The modern enterprise no longer has a single ERP system, they have an array of specialised systems and applications that improve and enhance different business operations. This inevitably creates data friction where data becomes incompatible or inaccessible.
A lack of business oversight in data governance transparency may be what is preventing access to the right data. Governance provides the ability to certify data as fit for purpose, the data set that describes how products relate to suppliers for specific business purposes, such as predictive analytics, robotic process automation and compliance. The data describing these relationships is in most cases, highly insightful and therefore, valuable. As such, it lives in areas that we describe as zones of insight.
The solution: Enabling zones of insight between product and supplier domains
Revealing zones of insight is only possible by bringing together master data from different domains. There are three ways this can achieved:
Push separate streams of data to business applications that can model insights as part of its core functionality
Push separate streams of data to an analytics platform system and model the insights manually
Use a multidomain master data management solution with referential modelling capabilities
Common problems associated with siloed business applications
These solutions perform specific functions that address key business processes within an organisation, for example an enterprise resource planning (ERP) system, a customer relationship management (CRM) system or a supply chain management (SCM) system. These systems function using multidomain data. They rely upon accurate and consistent data to perform their operations efficiently and effectively. In large organisations, data that is common amongst business systems can become inconsistent which means insights drawn from each system can differ. This is due to application specific data governance policies and lack of integration or synchronisation between systems. Another drawback is that these systems can only provide pre-configured insights because the applications are prescriptive in nature.
Your analytics platform needs accurate data, too
Using an analytics platform is a common method for modelling and generating business insights. Business intelligence tools allow you to load data from multiple sources, link that data through unique keys and then generate insights for the business to act upon. The results of which could lead to new business actions that need to be incorporated into existing line-of-business (LoB) systems or create the requirement to acquire more specialised LoB solutions.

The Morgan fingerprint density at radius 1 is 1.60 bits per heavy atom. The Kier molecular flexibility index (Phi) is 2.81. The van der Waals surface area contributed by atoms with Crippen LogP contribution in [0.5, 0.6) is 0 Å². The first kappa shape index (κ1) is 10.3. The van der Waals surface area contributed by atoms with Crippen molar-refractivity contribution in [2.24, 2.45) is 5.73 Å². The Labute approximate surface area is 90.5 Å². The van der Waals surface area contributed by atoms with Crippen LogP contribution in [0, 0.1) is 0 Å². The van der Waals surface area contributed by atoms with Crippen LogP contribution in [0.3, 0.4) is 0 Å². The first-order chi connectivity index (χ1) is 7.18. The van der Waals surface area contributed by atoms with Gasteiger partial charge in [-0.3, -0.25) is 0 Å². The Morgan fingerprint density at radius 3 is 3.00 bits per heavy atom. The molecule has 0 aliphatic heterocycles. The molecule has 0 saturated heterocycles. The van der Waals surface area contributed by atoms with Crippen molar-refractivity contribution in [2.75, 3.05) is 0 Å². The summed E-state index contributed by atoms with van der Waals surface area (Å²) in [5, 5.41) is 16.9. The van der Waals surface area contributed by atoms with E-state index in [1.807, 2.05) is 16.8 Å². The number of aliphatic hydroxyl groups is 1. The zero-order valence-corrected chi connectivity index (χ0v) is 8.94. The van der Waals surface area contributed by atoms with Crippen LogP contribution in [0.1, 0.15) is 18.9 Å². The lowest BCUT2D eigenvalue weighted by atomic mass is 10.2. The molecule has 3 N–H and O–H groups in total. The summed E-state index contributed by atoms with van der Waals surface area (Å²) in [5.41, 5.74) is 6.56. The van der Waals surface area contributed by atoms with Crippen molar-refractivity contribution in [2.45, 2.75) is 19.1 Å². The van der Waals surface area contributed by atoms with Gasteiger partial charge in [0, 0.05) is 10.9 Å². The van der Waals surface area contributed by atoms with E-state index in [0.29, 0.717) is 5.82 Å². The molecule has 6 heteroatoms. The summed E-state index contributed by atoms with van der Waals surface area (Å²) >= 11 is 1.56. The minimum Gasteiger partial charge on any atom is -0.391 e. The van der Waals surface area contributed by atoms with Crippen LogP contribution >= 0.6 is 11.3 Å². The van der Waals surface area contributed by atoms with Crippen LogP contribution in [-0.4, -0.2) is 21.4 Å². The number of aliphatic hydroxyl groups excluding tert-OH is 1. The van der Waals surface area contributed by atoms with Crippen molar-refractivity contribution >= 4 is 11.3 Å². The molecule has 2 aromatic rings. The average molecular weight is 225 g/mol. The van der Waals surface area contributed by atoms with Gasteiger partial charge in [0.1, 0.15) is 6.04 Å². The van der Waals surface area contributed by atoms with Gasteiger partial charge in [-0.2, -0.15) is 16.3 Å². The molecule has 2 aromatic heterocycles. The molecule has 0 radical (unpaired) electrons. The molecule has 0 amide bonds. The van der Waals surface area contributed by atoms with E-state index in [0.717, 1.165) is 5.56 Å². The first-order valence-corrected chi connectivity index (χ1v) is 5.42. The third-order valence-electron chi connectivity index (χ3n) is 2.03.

Analytics platforms model historical data. They do not allow an organisation to act on real-time insights, unless of course they are embedded into a line-of-business application and configured to receive real-time event data.
A major drawback of analytics engines is that in order to model accurate insights, data received from multiple systems will need to be adjusted so apples are matching apples. Attribute definitions will need to be standardized and lists of values (LOVs) matched. This is necessary due to differing governance policies from the source systems. This process can be complex and time-consuming and won’t be a single-time effort.
Multidomain master data management offers a single source of truth
A multidomain master data approach takes a view of all master domain data used within an organisation, the data within line-of-business systems and the data that moves between systems and processes. The promise of multidomain master data management is access to a single source of truth from all touch points within the enterprise. With a multidomain master data management solution an organisation can implement enterprise-wide governance policies using a single solution and manage all their domain data within a single digital business hub. This provides ultimate transparency of cleansed, consistent, and accurate master data that can then be synchronised with line-of-businesses systems according to business policies and operating procedures.
When master data is stored within a digital business hub, references between data can be easily modelled to reveal real-time multidomain zones of insight. This allows the business to act immediately upon the data and take advantage of the ‘now’ to deliver superior customer experiences.
What’s more, the digital business hub can also feed embedded or standalone analytics solutions for historical data modelling and business intelligence.
Use case retail:
The backend of a retailer's system shows a list of items (product domain) available in a specific store (location domain) that have not been supplied by a certain company (supplier domain). This insight could enable a retailer to establish what level of competition exists for a certain product in store, to make a decision on whether to introduce a new item from a specific supplier. These types of insight can enable specific promotions.
Not all master data management solutions are equal. This scenario is only possible with a solution that uses one tool, one platform and one skill-base. Managing master data domains using different solutions for different domains is a master data management problem in itself.
Your previous data silo problems are now replaced by a zone of insight
The diagram below shows how the data divide can be replaced with a zone of insight:
If your business is looking for answers to questions that reside within the data divide, then a multidomain master data management solution will shine a light on data insights that can move your business to the next level.